In the hypothetical scenario that a weaponized biological agent is suspected in an attack on United States interests, it is imperative that field samples be rapidly collected and transferred to specialized laboratories for analysis.
The goal of our lab at the Biological Defense Research Directorate was to employ DNA sequencing and microarray technologies to rapidly identify biological warfare agents, characterize patterns of DNA sequence and strain variation, and determine targets for development of novel vaccine and diagnostics.
To this end, I designed the analytical framework to predict and classify sequence features from raw genomic data including genes, pseudo-genes, transcriptional elements, and other non-coding RNAs using a combination of interpolated Markov models, probabilistic covariance models, local alignment algorithms, and curated databases of functional annotations. While even microbial genomes can be computationally expensive to analyze, the data pipeline utilized a distributed computing cluster for parallel processing. The analyzed data was loaded into a relational database for frequent SQL querying and data visualization.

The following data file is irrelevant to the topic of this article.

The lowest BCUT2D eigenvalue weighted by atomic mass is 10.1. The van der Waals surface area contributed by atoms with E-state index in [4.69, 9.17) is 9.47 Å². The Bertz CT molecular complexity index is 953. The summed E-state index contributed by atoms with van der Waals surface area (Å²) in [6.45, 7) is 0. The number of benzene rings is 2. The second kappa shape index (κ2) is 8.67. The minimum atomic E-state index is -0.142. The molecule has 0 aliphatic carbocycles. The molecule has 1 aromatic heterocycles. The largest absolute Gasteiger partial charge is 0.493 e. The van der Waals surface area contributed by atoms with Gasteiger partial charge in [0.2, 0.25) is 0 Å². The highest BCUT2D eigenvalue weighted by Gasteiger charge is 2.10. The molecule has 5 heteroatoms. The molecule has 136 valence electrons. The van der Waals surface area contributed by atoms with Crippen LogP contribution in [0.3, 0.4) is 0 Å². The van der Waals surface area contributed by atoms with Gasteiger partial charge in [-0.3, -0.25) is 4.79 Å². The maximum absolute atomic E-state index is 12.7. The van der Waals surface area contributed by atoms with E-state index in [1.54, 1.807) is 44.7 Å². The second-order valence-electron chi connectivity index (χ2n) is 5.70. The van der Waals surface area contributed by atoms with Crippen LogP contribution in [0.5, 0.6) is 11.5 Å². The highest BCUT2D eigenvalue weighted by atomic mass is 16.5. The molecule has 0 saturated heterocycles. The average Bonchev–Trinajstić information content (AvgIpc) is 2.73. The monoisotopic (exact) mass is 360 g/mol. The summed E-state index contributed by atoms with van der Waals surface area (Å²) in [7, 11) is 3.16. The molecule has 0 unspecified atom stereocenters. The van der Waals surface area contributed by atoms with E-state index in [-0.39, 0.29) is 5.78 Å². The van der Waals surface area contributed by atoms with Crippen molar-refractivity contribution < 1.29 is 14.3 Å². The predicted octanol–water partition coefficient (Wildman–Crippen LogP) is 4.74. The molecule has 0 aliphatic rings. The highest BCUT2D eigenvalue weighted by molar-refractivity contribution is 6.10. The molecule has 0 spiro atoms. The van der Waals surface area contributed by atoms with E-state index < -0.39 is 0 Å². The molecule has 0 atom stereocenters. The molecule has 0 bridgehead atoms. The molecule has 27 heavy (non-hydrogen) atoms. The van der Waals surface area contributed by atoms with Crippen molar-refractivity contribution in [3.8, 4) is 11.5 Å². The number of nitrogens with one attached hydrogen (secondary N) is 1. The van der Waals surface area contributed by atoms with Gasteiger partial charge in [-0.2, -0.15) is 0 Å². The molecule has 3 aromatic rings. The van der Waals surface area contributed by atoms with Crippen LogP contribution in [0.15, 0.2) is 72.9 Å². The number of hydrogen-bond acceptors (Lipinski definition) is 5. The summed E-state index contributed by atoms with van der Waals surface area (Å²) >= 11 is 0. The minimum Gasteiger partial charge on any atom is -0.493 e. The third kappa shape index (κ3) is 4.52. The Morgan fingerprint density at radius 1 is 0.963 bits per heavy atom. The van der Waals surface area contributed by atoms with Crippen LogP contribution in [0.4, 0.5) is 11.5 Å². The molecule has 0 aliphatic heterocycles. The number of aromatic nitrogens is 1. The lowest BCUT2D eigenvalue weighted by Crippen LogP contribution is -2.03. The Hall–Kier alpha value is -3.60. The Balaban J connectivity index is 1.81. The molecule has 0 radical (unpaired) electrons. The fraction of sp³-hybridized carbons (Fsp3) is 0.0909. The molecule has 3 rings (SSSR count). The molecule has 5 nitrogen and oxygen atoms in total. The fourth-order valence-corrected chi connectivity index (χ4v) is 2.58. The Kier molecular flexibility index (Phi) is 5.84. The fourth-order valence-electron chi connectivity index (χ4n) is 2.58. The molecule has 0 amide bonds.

Analytics from the collected data was used to scan and characterize hundreds of samples, improving identification processes and contributing to several studies.